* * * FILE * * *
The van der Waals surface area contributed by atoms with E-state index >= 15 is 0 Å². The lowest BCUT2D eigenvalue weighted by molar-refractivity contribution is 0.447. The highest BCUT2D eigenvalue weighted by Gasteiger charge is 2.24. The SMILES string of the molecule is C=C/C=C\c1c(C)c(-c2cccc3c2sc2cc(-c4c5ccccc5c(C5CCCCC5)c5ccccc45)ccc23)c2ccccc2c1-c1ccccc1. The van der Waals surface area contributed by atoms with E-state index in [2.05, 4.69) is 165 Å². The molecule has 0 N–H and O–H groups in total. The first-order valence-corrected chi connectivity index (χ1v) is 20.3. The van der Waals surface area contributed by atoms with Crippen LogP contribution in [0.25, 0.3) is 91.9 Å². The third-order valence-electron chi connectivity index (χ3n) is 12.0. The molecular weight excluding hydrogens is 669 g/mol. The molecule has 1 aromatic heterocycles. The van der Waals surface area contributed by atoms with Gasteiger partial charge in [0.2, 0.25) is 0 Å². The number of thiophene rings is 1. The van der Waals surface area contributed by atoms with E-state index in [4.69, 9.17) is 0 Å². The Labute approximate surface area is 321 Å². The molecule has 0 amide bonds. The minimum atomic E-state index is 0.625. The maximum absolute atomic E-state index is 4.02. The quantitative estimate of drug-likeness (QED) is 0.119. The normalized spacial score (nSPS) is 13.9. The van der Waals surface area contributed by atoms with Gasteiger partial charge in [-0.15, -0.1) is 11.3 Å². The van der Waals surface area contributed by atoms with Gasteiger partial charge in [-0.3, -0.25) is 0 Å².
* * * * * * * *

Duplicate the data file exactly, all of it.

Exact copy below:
The van der Waals surface area contributed by atoms with E-state index >= 15 is 0 Å². The lowest BCUT2D eigenvalue weighted by molar-refractivity contribution is 0.447. The highest BCUT2D eigenvalue weighted by Gasteiger charge is 2.24. The SMILES string of the molecule is C=C/C=C\c1c(C)c(-c2cccc3c2sc2cc(-c4c5ccccc5c(C5CCCCC5)c5ccccc45)ccc23)c2ccccc2c1-c1ccccc1. The van der Waals surface area contributed by atoms with E-state index in [2.05, 4.69) is 165 Å². The molecule has 0 N–H and O–H groups in total. The first-order valence-corrected chi connectivity index (χ1v) is 20.3. The van der Waals surface area contributed by atoms with Crippen LogP contribution in [0.25, 0.3) is 91.9 Å². The third-order valence-electron chi connectivity index (χ3n) is 12.0. The molecular weight excluding hydrogens is 669 g/mol. The molecule has 1 aromatic heterocycles. The van der Waals surface area contributed by atoms with Gasteiger partial charge in [0.2, 0.25) is 0 Å². The number of thiophene rings is 1. The van der Waals surface area contributed by atoms with E-state index in [4.69, 9.17) is 0 Å². The Labute approximate surface area is 321 Å². The molecule has 0 amide bonds. The minimum atomic E-state index is 0.625. The maximum absolute atomic E-state index is 4.02. The quantitative estimate of drug-likeness (QED) is 0.119. The normalized spacial score (nSPS) is 13.9. The van der Waals surface area contributed by atoms with Gasteiger partial charge in [-0.15, -0.1) is 11.3 Å². The van der Waals surface area contributed by atoms with Gasteiger partial charge in [-0.3, -0.25) is 0 Å².